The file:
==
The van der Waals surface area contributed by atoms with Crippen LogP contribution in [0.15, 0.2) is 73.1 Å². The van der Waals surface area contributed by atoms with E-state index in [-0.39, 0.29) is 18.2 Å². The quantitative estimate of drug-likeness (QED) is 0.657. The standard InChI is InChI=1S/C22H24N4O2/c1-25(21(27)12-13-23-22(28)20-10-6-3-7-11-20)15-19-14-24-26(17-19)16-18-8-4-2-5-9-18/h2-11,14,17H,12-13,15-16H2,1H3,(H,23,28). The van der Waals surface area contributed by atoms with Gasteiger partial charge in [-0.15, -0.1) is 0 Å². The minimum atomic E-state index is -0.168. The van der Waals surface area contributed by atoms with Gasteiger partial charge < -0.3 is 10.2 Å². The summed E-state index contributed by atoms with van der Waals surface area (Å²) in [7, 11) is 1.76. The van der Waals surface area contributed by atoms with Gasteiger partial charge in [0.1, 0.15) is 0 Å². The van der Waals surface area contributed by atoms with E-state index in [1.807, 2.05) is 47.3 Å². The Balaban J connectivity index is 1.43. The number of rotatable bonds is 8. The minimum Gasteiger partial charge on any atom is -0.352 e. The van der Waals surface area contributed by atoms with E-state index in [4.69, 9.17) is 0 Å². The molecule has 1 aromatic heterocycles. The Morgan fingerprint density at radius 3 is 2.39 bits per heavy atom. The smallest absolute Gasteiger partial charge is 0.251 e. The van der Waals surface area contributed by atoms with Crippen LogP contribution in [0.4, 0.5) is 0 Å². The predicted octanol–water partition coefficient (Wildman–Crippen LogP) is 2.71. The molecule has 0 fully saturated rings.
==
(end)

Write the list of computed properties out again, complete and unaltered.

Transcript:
The van der Waals surface area contributed by atoms with Crippen LogP contribution in [0.15, 0.2) is 73.1 Å². The van der Waals surface area contributed by atoms with E-state index in [-0.39, 0.29) is 18.2 Å². The quantitative estimate of drug-likeness (QED) is 0.657. The standard InChI is InChI=1S/C22H24N4O2/c1-25(21(27)12-13-23-22(28)20-10-6-3-7-11-20)15-19-14-24-26(17-19)16-18-8-4-2-5-9-18/h2-11,14,17H,12-13,15-16H2,1H3,(H,23,28). The van der Waals surface area contributed by atoms with Gasteiger partial charge in [-0.15, -0.1) is 0 Å². The minimum atomic E-state index is -0.168. The van der Waals surface area contributed by atoms with Gasteiger partial charge < -0.3 is 10.2 Å². The summed E-state index contributed by atoms with van der Waals surface area (Å²) in [7, 11) is 1.76. The van der Waals surface area contributed by atoms with Gasteiger partial charge in [0.1, 0.15) is 0 Å². The van der Waals surface area contributed by atoms with E-state index in [1.807, 2.05) is 47.3 Å². The Balaban J connectivity index is 1.43. The number of rotatable bonds is 8. The minimum Gasteiger partial charge on any atom is -0.352 e. The van der Waals surface area contributed by atoms with E-state index in [4.69, 9.17) is 0 Å². The molecule has 1 aromatic heterocycles. The Morgan fingerprint density at radius 3 is 2.39 bits per heavy atom. The smallest absolute Gasteiger partial charge is 0.251 e. The van der Waals surface area contributed by atoms with Crippen LogP contribution in [0.4, 0.5) is 0 Å². The predicted octanol–water partition coefficient (Wildman–Crippen LogP) is 2.71. The molecule has 0 fully saturated rings.